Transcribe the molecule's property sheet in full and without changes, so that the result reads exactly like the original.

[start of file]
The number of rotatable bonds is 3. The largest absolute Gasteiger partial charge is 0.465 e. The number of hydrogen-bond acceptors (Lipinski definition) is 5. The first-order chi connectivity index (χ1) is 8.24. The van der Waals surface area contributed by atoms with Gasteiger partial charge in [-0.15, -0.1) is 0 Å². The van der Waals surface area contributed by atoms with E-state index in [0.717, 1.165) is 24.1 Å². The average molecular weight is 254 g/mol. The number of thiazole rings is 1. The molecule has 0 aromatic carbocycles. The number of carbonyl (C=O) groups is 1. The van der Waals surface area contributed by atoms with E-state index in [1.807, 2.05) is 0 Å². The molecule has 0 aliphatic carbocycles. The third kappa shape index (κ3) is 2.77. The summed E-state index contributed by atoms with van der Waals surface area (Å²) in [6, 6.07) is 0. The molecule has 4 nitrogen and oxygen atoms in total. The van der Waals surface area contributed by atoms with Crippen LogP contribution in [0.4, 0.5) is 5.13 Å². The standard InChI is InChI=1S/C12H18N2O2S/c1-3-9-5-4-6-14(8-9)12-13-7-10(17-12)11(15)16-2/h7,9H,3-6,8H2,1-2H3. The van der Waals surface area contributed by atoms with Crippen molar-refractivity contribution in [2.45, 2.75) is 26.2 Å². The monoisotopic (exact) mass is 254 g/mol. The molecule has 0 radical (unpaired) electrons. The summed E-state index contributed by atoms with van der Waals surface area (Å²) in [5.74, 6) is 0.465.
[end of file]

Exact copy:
The number of rotatable bonds is 3. The largest absolute Gasteiger partial charge is 0.465 e. The number of hydrogen-bond acceptors (Lipinski definition) is 5. The first-order chi connectivity index (χ1) is 8.24. The van der Waals surface area contributed by atoms with Gasteiger partial charge in [-0.15, -0.1) is 0 Å². The van der Waals surface area contributed by atoms with E-state index in [0.717, 1.165) is 24.1 Å². The average molecular weight is 254 g/mol. The number of thiazole rings is 1. The molecule has 0 aromatic carbocycles. The number of carbonyl (C=O) groups is 1. The van der Waals surface area contributed by atoms with E-state index in [1.807, 2.05) is 0 Å². The molecule has 0 aliphatic carbocycles. The third kappa shape index (κ3) is 2.77. The summed E-state index contributed by atoms with van der Waals surface area (Å²) in [6, 6.07) is 0. The molecule has 4 nitrogen and oxygen atoms in total. The van der Waals surface area contributed by atoms with Crippen LogP contribution in [0.4, 0.5) is 5.13 Å². The standard InChI is InChI=1S/C12H18N2O2S/c1-3-9-5-4-6-14(8-9)12-13-7-10(17-12)11(15)16-2/h7,9H,3-6,8H2,1-2H3. The van der Waals surface area contributed by atoms with Crippen molar-refractivity contribution in [2.45, 2.75) is 26.2 Å². The monoisotopic (exact) mass is 254 g/mol. The molecule has 0 radical (unpaired) electrons. The summed E-state index contributed by atoms with van der Waals surface area (Å²) in [5.74, 6) is 0.465.